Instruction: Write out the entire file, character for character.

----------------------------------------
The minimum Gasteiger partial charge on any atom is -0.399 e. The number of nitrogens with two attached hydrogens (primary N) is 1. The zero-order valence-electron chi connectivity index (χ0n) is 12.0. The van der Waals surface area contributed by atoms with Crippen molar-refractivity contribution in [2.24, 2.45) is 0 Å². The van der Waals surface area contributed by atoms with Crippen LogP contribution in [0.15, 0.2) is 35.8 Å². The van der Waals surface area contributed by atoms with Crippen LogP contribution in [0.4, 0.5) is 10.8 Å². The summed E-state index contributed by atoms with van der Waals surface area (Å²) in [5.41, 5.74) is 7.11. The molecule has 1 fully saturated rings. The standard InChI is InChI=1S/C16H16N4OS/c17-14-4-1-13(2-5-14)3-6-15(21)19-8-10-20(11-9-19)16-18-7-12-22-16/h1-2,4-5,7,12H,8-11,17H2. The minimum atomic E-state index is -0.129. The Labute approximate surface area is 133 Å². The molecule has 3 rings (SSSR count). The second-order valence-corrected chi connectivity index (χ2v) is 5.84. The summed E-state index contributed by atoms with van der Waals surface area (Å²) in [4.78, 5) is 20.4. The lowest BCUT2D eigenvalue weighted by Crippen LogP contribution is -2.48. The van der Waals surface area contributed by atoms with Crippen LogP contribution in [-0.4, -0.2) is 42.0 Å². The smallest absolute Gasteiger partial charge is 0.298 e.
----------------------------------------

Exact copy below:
The minimum Gasteiger partial charge on any atom is -0.399 e. The number of nitrogens with two attached hydrogens (primary N) is 1. The zero-order valence-electron chi connectivity index (χ0n) is 12.0. The van der Waals surface area contributed by atoms with Crippen molar-refractivity contribution in [2.24, 2.45) is 0 Å². The van der Waals surface area contributed by atoms with Crippen LogP contribution in [0.15, 0.2) is 35.8 Å². The van der Waals surface area contributed by atoms with Crippen LogP contribution in [0.4, 0.5) is 10.8 Å². The summed E-state index contributed by atoms with van der Waals surface area (Å²) in [5.41, 5.74) is 7.11. The molecule has 1 fully saturated rings. The standard InChI is InChI=1S/C16H16N4OS/c17-14-4-1-13(2-5-14)3-6-15(21)19-8-10-20(11-9-19)16-18-7-12-22-16/h1-2,4-5,7,12H,8-11,17H2. The minimum atomic E-state index is -0.129. The Labute approximate surface area is 133 Å². The molecule has 3 rings (SSSR count). The second-order valence-corrected chi connectivity index (χ2v) is 5.84. The summed E-state index contributed by atoms with van der Waals surface area (Å²) in [4.78, 5) is 20.4. The lowest BCUT2D eigenvalue weighted by Crippen LogP contribution is -2.48. The van der Waals surface area contributed by atoms with Crippen LogP contribution in [-0.4, -0.2) is 42.0 Å². The smallest absolute Gasteiger partial charge is 0.298 e.